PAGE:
Some Member States have expressed concern at the size of expansion of the Security Council, claiming that once a certain threshold number has been reached, the Council's ability to work efficiently or expeditiously ceases to exist. It is my view that the work of the Security Council can only be enhanced with an increase in both categories, not only because fresh perspectives are brought to Council deliberations and broader alliances created in decision-making, but also because such an expansion will strengthen the effectiveness and authority of the Council in maintaining peace and security in a rapidly changing and increasingly unstable world.

Of equal importance is the consideration that an expansion of nine will also increase the chances of the smaller developing countries to participate as members in the Security Council. It is also necessary to point out that out of an expansion of nine, six will come from the developing world, three of which will be permanent members.

My proposal decides to urge the original permanent members to limit use of the veto to Chapter VII of the United Nations Charter and not to extend provision of the veto to new permanent members.

I believe that such a linkage would be a first concrete step towards making the application of veto on matters outside of the maintenance of international peace and security by the original permanent members, progressively and politically untenable. This proposal also bears in mind the harsh reality that members of the General Assembly cannot restrict the use of the veto by the permanent members, as this would require Charter amendments, which in themselves are subject to the concurring votes of permanent members of the Council.

Some will of course say that I am proposing a sub-category of permanent membership with discrimination between the original and the new permanent members. So be it. However, as sustained and virtually universal condemnation has been expressed against the veto, I find it inconsistent and unacceptable both logically and morally to extend such a power to new permanent members of the Security Council. To do so would be to compound an inequity. The incoming five new permanent members are different: they are elected and have not inherited their powers or their membership as a result of 1945.

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It is my belief that concepts of the functions and responsibilities of permanent membership of the Security Council must begin to evolve so that it is de-coupled from or no longer equated with the possession of the veto power.

My paper proposes a series of steps to be taken within a suggested time- frame. I would like to point out that I have asked:

Step 1: A framework decision voted on in the working group or the General Assembly between June and September.

Step 2: By end of February 1998, countries who are interested in becoming permanent members, five or more, will come to the General Assembly for endorsement by two-thirds majority. It is necessary to underline that all five must be elected at the same time -- fates inextricably linked.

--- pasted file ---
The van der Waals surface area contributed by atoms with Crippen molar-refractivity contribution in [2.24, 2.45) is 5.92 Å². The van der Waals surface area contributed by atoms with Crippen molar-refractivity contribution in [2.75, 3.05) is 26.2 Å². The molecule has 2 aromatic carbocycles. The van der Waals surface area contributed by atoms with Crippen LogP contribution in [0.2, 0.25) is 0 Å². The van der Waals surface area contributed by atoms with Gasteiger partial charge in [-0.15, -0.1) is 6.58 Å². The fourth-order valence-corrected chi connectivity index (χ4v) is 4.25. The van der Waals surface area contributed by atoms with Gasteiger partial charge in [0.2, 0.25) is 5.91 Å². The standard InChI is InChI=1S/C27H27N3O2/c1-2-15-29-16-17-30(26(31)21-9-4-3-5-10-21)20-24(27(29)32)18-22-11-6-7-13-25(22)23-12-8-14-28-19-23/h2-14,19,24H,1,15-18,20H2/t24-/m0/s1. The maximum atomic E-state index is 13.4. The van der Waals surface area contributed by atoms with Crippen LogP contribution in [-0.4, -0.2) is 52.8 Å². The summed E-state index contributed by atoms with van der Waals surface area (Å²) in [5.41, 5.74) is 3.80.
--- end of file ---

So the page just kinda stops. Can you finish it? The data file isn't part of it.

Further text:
Step 3: Amendments to the United Nations Charter will be adopted by a General Assembly resolution a week later. Ratification and entry into force of amendments are only possible with two-thirds majority, including the five permanent members' ratification.

I have proposed that 10 years after the entry into force, a review conference will be held to review the situation created by the entry into force of the amendments to the Charter.

On working methods, the paper elaborates measures the Assembly would urge the Security Council to undertake to enhance transparency and to strengthen the support and understanding of Security Council decisions by the whole membership of the Organization. These include:

-- Institutionalize regular monthly consultations between the President of the General Assembly and the President of the Security Council, together with the Chairs of the Main Committees of the General Assembly and members of the Security Council;

-- Encourage consultations between members of the Security Council and the countries most affected by a decision of the Council;

-- Institutionalize a system of consultations during the decision-making process on the establishment, conduct and termination of peace-keeping operations in order to strengthen the measures outlined in the presidential statement of the Security Council dated 28 March 1996;

-- Institutionalize the practice of giving opportunity to concerned States and organizations to present their views during closed meetings of the

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Sanctions Committees on issues arising from implementation of sanctions regimes imposed by the Security Council;

-- Clarify what constitutes a procedural matter as reflected in Article 27(2) of the Charter;

-- Make greater use of the International Court of Justice by seeking its advisory opinion consistent with Article 96(1) of the Charter.

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For information media. Not an official record.